Discussions about food waste tend to be accompanied by incomprehensibly large numbers…
We know that sugar is best avoided, certainly when trying to lose weight. So artificial sweeteners must be a good thing, right?
Birmingham has the 311th highest rate of childhood obesity of 324 Local Authorities – one in four of our children is obese by the time they leave primary school.
What is the value of the food sector to the city and regional economy? What’s its nature? How many businesses are there here, what’s their turnover, how many people do they employ, and where are they in the supply network?
No-one seems to know any of this. The food sector has to be important here; we’re in the middle of a conurbation of millions, plus we’re at the centre of the national transport system.
The Birmingham Food Council is talking to various academics who have a good understanding of UK food networks. We’ve also given the following initial brief to Nick Hughes to do a small piece of research for us, reporting back to the Board by December 2014:
What we want to be able to do is demonstrate how important food businesses and the food industry is to the city’s economy. At the moment, the food sector doesn’t appear to enter into socio-political decision-making.
Our question is, should it?
How does the ‘food economy’ (however we might define that) compare to other sectors in the city? And does it have a higher or a lower profile here than in other cities?
These are big questions, and answering them fully is impossible with the time and budget we have. Nonetheless, even this small piece of research will give us some basic facts and a much more reliable ‘feel’ for the economic and social value of the food sector to us — as well as put us in touch with people who have access to and an understanding of the data sets and other information that can tell us so much more.
Nick is just the man for the job. He’s not from here, doesn’t live here and never has — so has an objective perspective. He’s a well-respected food journalist who writes regularly for The Grocer and has just completed the world renowned MSc in Food Policy from City University. I met him through the Elliott Review Birmingham; he was Policy Advisor to the Elliott Review Team.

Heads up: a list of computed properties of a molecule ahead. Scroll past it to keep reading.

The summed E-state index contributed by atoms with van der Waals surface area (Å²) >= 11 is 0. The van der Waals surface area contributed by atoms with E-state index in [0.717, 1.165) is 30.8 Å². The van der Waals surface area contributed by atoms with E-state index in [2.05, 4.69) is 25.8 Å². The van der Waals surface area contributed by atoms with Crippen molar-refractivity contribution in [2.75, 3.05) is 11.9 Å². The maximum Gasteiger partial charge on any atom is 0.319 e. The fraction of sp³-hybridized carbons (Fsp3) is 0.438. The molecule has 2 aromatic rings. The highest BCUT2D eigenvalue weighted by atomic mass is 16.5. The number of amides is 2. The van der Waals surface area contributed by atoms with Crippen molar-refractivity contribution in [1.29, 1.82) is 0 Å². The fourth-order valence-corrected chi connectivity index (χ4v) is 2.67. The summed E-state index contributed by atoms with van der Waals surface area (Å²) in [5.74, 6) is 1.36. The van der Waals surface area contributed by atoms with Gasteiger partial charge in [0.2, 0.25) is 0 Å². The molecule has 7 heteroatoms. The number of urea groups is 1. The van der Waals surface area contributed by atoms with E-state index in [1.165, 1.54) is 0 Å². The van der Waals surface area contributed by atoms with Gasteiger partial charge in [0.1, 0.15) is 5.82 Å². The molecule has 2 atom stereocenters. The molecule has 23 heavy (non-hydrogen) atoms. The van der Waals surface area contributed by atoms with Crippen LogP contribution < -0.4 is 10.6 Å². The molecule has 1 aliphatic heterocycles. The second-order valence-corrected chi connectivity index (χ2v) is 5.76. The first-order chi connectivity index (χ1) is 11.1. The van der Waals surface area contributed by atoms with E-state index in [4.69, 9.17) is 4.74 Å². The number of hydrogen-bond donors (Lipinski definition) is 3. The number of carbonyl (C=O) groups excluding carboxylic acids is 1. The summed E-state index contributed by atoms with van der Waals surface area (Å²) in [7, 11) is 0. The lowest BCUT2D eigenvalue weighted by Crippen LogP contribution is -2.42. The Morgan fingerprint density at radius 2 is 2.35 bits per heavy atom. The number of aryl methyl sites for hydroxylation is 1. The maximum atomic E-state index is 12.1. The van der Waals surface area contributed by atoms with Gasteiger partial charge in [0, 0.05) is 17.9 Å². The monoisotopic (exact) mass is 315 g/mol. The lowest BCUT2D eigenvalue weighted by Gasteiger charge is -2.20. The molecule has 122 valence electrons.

Birmingham looks set to play a key role in tackling food crime, as reported in Elliott Report into the Integrity and Assurance of Food Supply Networks published last Thursday (4th September), and the Elliott Review Birmingham Report.
The city has offered to be the hub of the proposed Food Crime Intelligence Unit, supported by expertise from both Aston University and the University of Birmingham — and with us at the Birmingham Food Council scrutinising and challenging what’s going on.
In late November 2013 just before his interim report came out, Professor Chris Elliott asked me, with my New Optimists hat on, to help him present in his final report a case study of how a major UK city (i.e. Birmingham!) could tackle food crime.
To that end, I consulted widely across the food supply network in the city. Then in April 2014, over 50 people gathered at a facilitated workshop co-hosted by The New Optimists and the Elliott Review team. It was at Aston Villa Football Club — the Prof, I discovered only the day before, is a ‘football nut” (I quote one of the Elliott Review team) . . .
Since that event, much consultation has gone on, both inside the city and between people here, and the Elliott Review team.
Food crime is big business. I’m not talking rogue landlords watering down the booze, or a spot of urban chicken rustling.
I’m talking highly organised international criminals making loadsamoney in a systematic way — with potential serious health consequences. (Think the horsemeat scandal, methanol in cheap vodka, melamine in baby-milk . . . )
The least that happens is that thee and me as consumers are cheated, as with horsegate. Food crime can make us ill, sometimes seriously ill. Or could kill us; over 300,000 infants were affected, 54,000 hospitalised and six died in the Chinese babymilk scandal in 2008, or the 42 people who died of methanol poisoning in the Czech Republic in 2012.
The Prof was interviewed at the Villa workshop: